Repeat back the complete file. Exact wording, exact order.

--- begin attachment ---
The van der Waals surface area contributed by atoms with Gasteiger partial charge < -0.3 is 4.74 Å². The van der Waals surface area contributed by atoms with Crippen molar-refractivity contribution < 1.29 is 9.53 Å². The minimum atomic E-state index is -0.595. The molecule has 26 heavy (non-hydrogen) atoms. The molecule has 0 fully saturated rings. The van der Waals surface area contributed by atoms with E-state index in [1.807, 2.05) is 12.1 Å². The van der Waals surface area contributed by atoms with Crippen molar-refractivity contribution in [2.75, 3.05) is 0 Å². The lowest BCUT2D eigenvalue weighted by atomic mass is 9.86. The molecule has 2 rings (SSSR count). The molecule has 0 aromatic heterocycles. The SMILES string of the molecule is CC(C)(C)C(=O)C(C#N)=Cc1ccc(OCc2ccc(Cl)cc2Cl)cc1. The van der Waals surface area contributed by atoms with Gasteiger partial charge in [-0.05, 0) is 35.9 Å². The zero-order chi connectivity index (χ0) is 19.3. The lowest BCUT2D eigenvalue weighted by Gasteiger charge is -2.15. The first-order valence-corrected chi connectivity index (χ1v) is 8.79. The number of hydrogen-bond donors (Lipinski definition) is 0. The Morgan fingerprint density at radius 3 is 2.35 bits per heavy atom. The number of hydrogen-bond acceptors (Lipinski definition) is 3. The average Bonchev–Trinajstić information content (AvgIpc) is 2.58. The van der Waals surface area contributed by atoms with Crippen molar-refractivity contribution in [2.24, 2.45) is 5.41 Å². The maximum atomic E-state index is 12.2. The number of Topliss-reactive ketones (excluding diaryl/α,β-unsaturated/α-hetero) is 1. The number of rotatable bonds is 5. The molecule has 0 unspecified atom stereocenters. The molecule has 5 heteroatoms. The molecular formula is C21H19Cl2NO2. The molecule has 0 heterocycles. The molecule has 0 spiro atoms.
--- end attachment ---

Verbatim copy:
The van der Waals surface area contributed by atoms with Gasteiger partial charge < -0.3 is 4.74 Å². The van der Waals surface area contributed by atoms with Crippen molar-refractivity contribution < 1.29 is 9.53 Å². The minimum atomic E-state index is -0.595. The molecule has 26 heavy (non-hydrogen) atoms. The molecule has 0 fully saturated rings. The van der Waals surface area contributed by atoms with E-state index in [1.807, 2.05) is 12.1 Å². The van der Waals surface area contributed by atoms with Crippen molar-refractivity contribution in [2.75, 3.05) is 0 Å². The lowest BCUT2D eigenvalue weighted by atomic mass is 9.86. The molecule has 2 rings (SSSR count). The molecule has 0 aromatic heterocycles. The SMILES string of the molecule is CC(C)(C)C(=O)C(C#N)=Cc1ccc(OCc2ccc(Cl)cc2Cl)cc1. The van der Waals surface area contributed by atoms with Gasteiger partial charge in [-0.05, 0) is 35.9 Å². The zero-order chi connectivity index (χ0) is 19.3. The lowest BCUT2D eigenvalue weighted by Gasteiger charge is -2.15. The first-order valence-corrected chi connectivity index (χ1v) is 8.79. The number of hydrogen-bond donors (Lipinski definition) is 0. The Morgan fingerprint density at radius 3 is 2.35 bits per heavy atom. The number of hydrogen-bond acceptors (Lipinski definition) is 3. The average Bonchev–Trinajstić information content (AvgIpc) is 2.58. The van der Waals surface area contributed by atoms with Crippen molar-refractivity contribution in [2.24, 2.45) is 5.41 Å². The maximum atomic E-state index is 12.2. The number of Topliss-reactive ketones (excluding diaryl/α,β-unsaturated/α-hetero) is 1. The number of rotatable bonds is 5. The molecule has 0 unspecified atom stereocenters. The molecule has 5 heteroatoms. The molecular formula is C21H19Cl2NO2. The molecule has 0 heterocycles. The molecule has 0 spiro atoms.